Chendamanagalam – The warp and weft of tragedy and resilience!

Posted by : | Posted on : September 18, 2018

 

The quaint little town of Chendamanagalam in Paravur Taluk, Ernakulam district is home to one of three oldest handloom centres in Kerala. Its uniqueness lies in the excellent quality of textiles, each product that is woven is a proof of the exceptional craftsmanship and deftness of Chendamangalam weavers.

In early August 2018, heavy rains lashed down on Kerela, affecting all 14 districts with 7 districts falling under category 1. The small village of Chendamangalam was ravaged by flood water leaving the centuries-old handloom industry under threat of ‘extinction’.

I had never imagined that a visit to a handloom factory would wrench my heart, leaving me speechless – a helpless spectator to the utter devastation and loss of this unit that has been standing strong for centuries. With the big festival Onam around the corner, the production of new clothes had been at its peak. Tragedy struck when the water levels reached a point that submerged the weaving units along with raw material and finished products.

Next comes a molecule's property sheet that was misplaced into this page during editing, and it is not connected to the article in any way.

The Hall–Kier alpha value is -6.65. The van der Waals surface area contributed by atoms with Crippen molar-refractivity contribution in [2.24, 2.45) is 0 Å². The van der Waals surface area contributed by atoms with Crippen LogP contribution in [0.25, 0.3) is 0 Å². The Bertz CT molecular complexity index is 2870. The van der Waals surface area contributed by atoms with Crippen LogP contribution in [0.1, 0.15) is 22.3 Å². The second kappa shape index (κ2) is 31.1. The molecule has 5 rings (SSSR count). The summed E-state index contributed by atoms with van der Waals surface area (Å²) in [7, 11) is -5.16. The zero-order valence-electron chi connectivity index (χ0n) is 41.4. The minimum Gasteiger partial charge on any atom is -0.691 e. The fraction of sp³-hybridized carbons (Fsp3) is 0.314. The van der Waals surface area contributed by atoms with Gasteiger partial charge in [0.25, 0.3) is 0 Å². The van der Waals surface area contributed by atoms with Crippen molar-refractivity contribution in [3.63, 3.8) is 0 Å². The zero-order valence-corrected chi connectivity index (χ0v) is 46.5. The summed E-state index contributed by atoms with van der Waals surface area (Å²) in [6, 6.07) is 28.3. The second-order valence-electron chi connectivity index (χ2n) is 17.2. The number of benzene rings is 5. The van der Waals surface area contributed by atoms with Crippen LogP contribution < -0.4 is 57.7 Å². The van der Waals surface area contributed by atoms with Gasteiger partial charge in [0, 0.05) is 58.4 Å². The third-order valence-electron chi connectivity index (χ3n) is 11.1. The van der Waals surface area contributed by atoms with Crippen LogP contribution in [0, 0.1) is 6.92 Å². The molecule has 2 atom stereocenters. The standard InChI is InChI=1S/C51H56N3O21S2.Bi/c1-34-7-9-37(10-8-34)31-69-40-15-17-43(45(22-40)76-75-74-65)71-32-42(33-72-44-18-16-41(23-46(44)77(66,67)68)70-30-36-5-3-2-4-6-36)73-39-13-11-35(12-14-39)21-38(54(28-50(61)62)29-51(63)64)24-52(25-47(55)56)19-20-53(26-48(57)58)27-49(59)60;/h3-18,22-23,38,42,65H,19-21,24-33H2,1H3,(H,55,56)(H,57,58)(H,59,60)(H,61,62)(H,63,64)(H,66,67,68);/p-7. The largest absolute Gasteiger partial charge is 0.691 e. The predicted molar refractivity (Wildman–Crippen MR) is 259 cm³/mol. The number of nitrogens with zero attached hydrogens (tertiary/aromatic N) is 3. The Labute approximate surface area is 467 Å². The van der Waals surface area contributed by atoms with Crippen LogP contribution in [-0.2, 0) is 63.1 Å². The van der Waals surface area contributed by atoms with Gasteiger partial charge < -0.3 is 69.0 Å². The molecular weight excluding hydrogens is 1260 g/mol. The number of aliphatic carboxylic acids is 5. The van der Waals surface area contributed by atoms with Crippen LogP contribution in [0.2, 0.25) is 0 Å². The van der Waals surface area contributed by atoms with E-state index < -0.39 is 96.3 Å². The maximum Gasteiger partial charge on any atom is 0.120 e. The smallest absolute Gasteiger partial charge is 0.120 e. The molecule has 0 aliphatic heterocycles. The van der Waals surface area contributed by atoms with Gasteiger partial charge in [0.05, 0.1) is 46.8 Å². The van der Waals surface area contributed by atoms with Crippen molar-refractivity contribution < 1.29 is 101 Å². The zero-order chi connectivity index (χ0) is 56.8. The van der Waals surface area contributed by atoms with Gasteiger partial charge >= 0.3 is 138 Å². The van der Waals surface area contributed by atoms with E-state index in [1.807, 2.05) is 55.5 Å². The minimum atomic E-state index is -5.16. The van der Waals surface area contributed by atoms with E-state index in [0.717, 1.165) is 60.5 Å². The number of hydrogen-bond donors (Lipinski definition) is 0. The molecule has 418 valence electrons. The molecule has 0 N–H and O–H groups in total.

The stock of finished textile products, traditional weaving instruments and a huge stock of thread and dye units was completely destroyed in the deluge. Not a single piece of cloth could be saved. All that one could see were the remnants of the beautiful pieces woven with such dexterity strewn on the verandah, wet and damaged. Each weaving unit has been completely broken into pieces.

The women working in these units obtained their sole incomes from weaving. The amount per piece fetched depended on the labour and skills invested. Depending on the pieces that the women produced she could earn between 5-10 thousand per month on an average.

Their homes destroyed and their livelihoods at stake, loss and helplessness grips the workers of the industry. With their sole source of income destroyed many weavers might be forced to move on to other sources of earning their livelihood. Although, amidst the adversity there is still hope.

“The flood, the water, the deluge cannot wash away our skills, we will rebuild the factory, we will repair the weaving units and we will start producing from scratch again.” the weavers shared with confidence.

Chendamanagalam was at once a humbling experience and one that sparked in all of us the resolve to not let this hope die out. Let’s all join forces to stand by Chendamanagalam and do what we can to help these communities rebuild their lives.

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